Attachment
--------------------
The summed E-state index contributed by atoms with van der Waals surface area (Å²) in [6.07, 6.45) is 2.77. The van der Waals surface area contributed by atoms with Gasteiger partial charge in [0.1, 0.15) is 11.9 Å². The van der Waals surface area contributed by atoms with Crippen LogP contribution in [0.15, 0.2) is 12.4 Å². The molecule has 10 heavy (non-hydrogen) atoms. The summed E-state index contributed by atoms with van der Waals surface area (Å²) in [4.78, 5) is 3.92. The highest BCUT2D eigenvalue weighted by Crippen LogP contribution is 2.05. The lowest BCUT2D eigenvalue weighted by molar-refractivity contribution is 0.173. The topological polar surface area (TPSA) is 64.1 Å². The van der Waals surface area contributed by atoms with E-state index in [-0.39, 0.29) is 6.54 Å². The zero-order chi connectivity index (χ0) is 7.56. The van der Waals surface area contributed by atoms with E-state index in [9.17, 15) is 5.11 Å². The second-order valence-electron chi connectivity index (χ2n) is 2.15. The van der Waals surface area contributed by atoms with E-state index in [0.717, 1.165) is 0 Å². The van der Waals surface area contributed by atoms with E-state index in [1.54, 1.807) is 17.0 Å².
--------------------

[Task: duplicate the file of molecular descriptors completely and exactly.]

The summed E-state index contributed by atoms with van der Waals surface area (Å²) in [6.07, 6.45) is 2.77. The van der Waals surface area contributed by atoms with Gasteiger partial charge in [0.1, 0.15) is 11.9 Å². The van der Waals surface area contributed by atoms with Crippen LogP contribution in [0.15, 0.2) is 12.4 Å². The molecule has 10 heavy (non-hydrogen) atoms. The summed E-state index contributed by atoms with van der Waals surface area (Å²) in [4.78, 5) is 3.92. The highest BCUT2D eigenvalue weighted by Crippen LogP contribution is 2.05. The lowest BCUT2D eigenvalue weighted by molar-refractivity contribution is 0.173. The topological polar surface area (TPSA) is 64.1 Å². The van der Waals surface area contributed by atoms with E-state index in [-0.39, 0.29) is 6.54 Å². The zero-order chi connectivity index (χ0) is 7.56. The van der Waals surface area contributed by atoms with E-state index in [9.17, 15) is 5.11 Å². The second-order valence-electron chi connectivity index (χ2n) is 2.15. The van der Waals surface area contributed by atoms with E-state index in [0.717, 1.165) is 0 Å². The van der Waals surface area contributed by atoms with E-state index in [1.54, 1.807) is 17.0 Å².